“It’s kind of scary,” said one 8th Grade girl as we headed over to the Garth Campus.
In February, 2015, Middle School Head Clay Elliott, then new to Randolph and the 7th & 8th Grade Dean, accompanied the 8th grade on their "Move Up Day" visit to the Garth Campus. We asked him to share his observations.
As 8th grade teachers, we so often hear how excited our students are for Upper School that we can easily forget that their emotions are far more rich and ambivalent. Excitement is often accompanied by trepidation, particularly as students question whether they are ready for such a momentous moment.
In the hopes of addressing those feelings by giving them context, the 8th Grade took the opportunity to test the waters of the Upper School on Homecoming Day. We boarded buses and headed over early that morning. After a brief introduction from Michael Treadwell, 9th & 10th Grade Dean, the students split into groups and began a tour of the classes.
The tour was not only a chance to see the facility, but an opportunity to get to know teachers and to hear about the challenges and opportunities that Randolph's Upper School would provide. At each stop, one of the 9th grade teachers introduced their subject and the course. Some teachers went beyond that to give a small taste of the kind of lessons and skills that will be presented in coming years.
After introducing them to the Harkness table and the Upper School English curriculum, Nate Gee asked the students to compose a thesis about him based on what they could observe in the room. He worked with them to observe the room around them and compose the thesis using the evidence. The depth of thought that he was able to elicit in 15 short minutes was a testament to the continuity of Randolph's English Department, as Mr. Gee was building off of work done regularly in 8th Grade English.
I was particularly impressed with one student’s offering: “Mr. Gee appreciates new twists on old ideas.”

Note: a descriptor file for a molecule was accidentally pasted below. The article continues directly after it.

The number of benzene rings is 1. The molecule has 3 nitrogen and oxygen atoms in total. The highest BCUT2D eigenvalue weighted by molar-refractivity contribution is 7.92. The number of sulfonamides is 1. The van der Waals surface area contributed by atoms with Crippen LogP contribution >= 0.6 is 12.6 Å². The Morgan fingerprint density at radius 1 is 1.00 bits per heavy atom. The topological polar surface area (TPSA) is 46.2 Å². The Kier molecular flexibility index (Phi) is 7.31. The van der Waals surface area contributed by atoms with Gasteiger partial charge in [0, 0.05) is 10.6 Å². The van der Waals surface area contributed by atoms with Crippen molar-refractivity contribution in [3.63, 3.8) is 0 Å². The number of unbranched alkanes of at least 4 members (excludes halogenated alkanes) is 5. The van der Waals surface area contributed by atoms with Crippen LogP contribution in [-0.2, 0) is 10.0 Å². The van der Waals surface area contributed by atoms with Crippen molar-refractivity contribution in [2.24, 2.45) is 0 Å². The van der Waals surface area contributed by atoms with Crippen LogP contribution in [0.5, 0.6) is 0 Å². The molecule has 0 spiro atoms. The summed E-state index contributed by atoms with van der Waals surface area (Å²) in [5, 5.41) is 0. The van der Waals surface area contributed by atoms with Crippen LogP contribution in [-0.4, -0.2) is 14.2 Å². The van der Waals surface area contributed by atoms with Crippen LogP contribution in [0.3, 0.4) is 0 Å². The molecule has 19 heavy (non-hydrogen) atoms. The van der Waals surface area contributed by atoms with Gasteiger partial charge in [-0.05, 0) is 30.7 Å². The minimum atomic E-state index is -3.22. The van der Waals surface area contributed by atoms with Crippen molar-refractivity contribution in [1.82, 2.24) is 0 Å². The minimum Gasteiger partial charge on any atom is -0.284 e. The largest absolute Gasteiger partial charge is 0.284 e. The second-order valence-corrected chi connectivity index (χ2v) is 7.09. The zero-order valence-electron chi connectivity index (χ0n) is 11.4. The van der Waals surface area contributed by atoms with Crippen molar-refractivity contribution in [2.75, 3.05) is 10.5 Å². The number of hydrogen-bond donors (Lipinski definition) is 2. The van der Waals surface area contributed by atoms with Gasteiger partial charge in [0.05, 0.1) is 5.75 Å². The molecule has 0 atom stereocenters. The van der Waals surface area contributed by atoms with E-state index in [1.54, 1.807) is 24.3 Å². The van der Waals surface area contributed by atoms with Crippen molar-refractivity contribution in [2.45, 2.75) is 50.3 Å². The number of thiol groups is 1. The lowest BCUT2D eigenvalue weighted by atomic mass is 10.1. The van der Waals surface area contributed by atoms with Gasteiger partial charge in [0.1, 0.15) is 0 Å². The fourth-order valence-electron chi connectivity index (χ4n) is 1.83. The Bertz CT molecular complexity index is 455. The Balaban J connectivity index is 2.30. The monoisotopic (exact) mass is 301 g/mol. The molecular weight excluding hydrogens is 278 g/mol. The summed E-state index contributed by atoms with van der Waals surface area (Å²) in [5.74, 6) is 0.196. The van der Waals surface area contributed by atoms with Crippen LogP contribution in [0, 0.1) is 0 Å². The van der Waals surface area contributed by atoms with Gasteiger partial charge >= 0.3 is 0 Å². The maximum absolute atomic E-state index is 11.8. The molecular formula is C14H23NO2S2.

Similarly, in Biology, the students used a microscope to observe their own hair, and they practiced with tessellations in math. Eighth graders were introduced to the wide variety of options available to them in arts and athletics, as well as touring the impressive facilities.
Unanimously, among the 8th graders I chatted with, the most important moment of the day was the conversation that they had with the current 9th graders during the snack break.
The older students shared their observations on transitioning from the Drake campus. The advice ranged from the reassuring – “The transition is only as hard as you make it;” to the practical – “Don’t procrastinate;” to the realistic – “Biology is pretty tough.”
The 8th graders were reminded that the work expected of them would be a big step up, but that the work they were doing in Middle School would prepare them well for the adjustment.
One of the most powerful moments of the day was hearing a 9th grader describe the Upper School Honor Code signing ceremony. The student’s commitment to the Code was evident in his description of its precepts, and the 8th graders were clearly impressed.
As the day came to a close with the all school Pep Rally, I had a chance to sit with several students and ask them how they were feeling afterwards. While trepidation remained, enthusiasm had greatly increased, and I often heard notes of confident expectation: